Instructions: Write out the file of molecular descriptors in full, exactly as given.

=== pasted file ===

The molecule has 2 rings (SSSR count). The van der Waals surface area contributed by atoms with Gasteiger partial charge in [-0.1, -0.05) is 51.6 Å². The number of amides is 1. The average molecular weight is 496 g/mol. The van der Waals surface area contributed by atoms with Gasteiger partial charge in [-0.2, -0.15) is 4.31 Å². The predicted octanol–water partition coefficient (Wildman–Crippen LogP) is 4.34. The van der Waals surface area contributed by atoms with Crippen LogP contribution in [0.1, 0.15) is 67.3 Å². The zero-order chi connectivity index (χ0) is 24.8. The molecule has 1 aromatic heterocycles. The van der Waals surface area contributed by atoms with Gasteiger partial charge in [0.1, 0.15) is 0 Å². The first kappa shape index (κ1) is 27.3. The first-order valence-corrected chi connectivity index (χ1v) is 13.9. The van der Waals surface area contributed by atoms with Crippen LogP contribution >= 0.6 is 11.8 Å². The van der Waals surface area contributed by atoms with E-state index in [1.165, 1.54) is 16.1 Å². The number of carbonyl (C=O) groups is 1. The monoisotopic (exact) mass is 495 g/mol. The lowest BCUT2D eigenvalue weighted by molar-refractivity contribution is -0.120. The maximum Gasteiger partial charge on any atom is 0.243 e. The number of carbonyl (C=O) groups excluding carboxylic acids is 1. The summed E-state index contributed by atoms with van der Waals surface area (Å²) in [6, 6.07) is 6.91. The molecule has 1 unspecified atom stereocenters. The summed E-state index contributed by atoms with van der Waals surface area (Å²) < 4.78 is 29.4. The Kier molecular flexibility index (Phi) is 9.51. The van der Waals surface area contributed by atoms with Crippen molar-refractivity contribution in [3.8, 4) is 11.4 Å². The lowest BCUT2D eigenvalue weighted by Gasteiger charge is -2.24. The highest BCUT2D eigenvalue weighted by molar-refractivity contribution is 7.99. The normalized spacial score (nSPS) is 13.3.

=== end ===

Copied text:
The molecule has 2 rings (SSSR count). The van der Waals surface area contributed by atoms with Gasteiger partial charge in [-0.1, -0.05) is 51.6 Å². The number of amides is 1. The average molecular weight is 496 g/mol. The van der Waals surface area contributed by atoms with Gasteiger partial charge in [-0.2, -0.15) is 4.31 Å². The predicted octanol–water partition coefficient (Wildman–Crippen LogP) is 4.34. The van der Waals surface area contributed by atoms with Crippen LogP contribution in [0.1, 0.15) is 67.3 Å². The zero-order chi connectivity index (χ0) is 24.8. The molecule has 1 aromatic heterocycles. The van der Waals surface area contributed by atoms with Gasteiger partial charge in [0.1, 0.15) is 0 Å². The first kappa shape index (κ1) is 27.3. The first-order valence-corrected chi connectivity index (χ1v) is 13.9. The van der Waals surface area contributed by atoms with Crippen LogP contribution >= 0.6 is 11.8 Å². The van der Waals surface area contributed by atoms with E-state index in [1.165, 1.54) is 16.1 Å². The number of carbonyl (C=O) groups is 1. The monoisotopic (exact) mass is 495 g/mol. The lowest BCUT2D eigenvalue weighted by molar-refractivity contribution is -0.120. The maximum Gasteiger partial charge on any atom is 0.243 e. The number of carbonyl (C=O) groups excluding carboxylic acids is 1. The summed E-state index contributed by atoms with van der Waals surface area (Å²) in [6, 6.07) is 6.91. The molecule has 1 unspecified atom stereocenters. The summed E-state index contributed by atoms with van der Waals surface area (Å²) < 4.78 is 29.4. The Kier molecular flexibility index (Phi) is 9.51. The van der Waals surface area contributed by atoms with Crippen molar-refractivity contribution in [3.8, 4) is 11.4 Å². The lowest BCUT2D eigenvalue weighted by Gasteiger charge is -2.24. The highest BCUT2D eigenvalue weighted by molar-refractivity contribution is 7.99. The normalized spacial score (nSPS) is 13.3.